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6 Impossible Very unlikely Fairly unlikely Even chance Quite likely Very likely Certain Probability Guided Practice Solution follows… Lesson 6.2.1 Decide where you would put the chances of the following events happening on this scale: 4.Winning a raffle if you have 99 out of 100 tickets. 5.Winning a raffle if you have 1 out of 1,000,000 tickets. 6.A tossed coin landing on heads. Very likely Very very unlikely Even chance Probability

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7 Guided Practice Solution follows… Lesson 6.2.1 7.Put the events named in Exercises 1–6 in order, from most likely to least likely. 1.Leaves falling from the trees next fall. 2.Finding a live elephant in your bedroom when you get home. 3.Winning a raffle if you have 1 out of 100 tickets. 4.Winning a raffle if you have 99 out of 100 tickets. 5.Winning a raffle if you have 1 out of 1,000,000 tickets. 6.A tossed coin landing on heads. Most likelyLeast likely 125436

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8 Probability Probability Is a Way to Say How Likely an Event Is Lesson 6.2.1 In math, probability is a way of describing the chance that an event will occur. Probability can be written using fractions, decimals, or percents. You can replace the words on the line below with numbers that represent how likely an event is to occur: Impossible Very unlikely Fairly unlikely Even chance Quite likely Very likely Certain 0 or 0% or 50% 1 2 1 or 100%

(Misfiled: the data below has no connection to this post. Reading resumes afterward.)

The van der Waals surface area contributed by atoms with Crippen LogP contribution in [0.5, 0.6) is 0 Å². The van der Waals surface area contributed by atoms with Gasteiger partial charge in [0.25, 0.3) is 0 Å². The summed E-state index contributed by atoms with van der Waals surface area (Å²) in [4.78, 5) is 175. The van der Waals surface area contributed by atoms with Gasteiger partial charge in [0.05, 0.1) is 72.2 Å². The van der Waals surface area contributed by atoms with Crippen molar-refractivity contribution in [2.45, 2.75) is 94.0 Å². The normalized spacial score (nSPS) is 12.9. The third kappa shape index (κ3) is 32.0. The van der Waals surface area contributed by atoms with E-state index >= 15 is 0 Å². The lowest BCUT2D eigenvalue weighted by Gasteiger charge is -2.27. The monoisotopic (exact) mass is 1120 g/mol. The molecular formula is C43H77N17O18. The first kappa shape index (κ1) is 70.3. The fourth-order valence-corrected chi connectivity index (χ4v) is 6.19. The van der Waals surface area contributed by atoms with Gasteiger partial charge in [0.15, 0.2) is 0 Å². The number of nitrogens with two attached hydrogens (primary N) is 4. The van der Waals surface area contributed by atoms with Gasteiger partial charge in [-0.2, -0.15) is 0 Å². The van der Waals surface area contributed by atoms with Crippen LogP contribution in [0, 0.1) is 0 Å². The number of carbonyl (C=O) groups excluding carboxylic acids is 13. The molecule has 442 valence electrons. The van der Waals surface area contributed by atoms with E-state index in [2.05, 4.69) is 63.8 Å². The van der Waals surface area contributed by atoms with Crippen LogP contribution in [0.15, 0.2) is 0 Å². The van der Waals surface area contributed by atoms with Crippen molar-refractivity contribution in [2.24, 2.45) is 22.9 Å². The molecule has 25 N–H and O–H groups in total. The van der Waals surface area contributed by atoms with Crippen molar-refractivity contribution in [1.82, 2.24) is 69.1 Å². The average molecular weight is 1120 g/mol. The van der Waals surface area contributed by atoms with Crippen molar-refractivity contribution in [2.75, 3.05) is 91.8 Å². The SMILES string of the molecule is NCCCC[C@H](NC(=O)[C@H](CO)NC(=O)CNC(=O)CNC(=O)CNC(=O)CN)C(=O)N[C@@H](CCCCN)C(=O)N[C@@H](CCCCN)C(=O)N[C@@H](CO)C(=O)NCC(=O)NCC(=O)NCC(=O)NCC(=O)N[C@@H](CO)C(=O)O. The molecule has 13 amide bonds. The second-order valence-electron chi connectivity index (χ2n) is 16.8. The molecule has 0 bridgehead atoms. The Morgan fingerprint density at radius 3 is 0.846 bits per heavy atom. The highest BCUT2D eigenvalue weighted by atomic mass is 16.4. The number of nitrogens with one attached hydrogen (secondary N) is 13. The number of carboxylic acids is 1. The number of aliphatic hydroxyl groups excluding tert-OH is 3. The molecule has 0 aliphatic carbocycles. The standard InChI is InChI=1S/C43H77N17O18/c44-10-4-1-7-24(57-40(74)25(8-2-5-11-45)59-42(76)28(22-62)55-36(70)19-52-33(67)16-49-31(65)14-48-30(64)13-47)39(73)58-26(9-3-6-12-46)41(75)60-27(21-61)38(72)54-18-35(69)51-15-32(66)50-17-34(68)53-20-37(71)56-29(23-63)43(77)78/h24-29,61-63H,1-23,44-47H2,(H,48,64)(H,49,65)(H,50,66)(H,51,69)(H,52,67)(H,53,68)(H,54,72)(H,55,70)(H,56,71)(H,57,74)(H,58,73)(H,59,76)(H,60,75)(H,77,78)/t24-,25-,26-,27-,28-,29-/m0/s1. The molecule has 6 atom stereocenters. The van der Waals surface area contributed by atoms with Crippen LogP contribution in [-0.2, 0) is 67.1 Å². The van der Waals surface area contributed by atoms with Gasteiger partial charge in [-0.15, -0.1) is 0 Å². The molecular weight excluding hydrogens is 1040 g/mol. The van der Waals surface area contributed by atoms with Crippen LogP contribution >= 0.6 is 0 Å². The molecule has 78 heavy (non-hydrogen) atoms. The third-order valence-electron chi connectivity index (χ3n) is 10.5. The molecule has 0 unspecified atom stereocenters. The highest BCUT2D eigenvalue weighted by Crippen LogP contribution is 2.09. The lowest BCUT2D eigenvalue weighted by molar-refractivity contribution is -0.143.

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9 Probability Lesson 6.2.1 A probability of 0 (or 0%) means that there is no chance. A probability of 1 (or 100%) means that the event will definitely happen. 0%50%100% 1 2 01 A probability of (or 50%) means that the event might happen, but there’s an equal chance that it won’t. 1 2

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10 8.It will go dark tonight. 9.Your math teacher will turn into a pineapple. 10. A 6th-grader from California chosen at random will be a girl. Probability Guided Practice Solution follows… Lesson 6.2.1 Estimate the probability that each of the following things will happen. Write your answers as percents. 100% 0% About 50%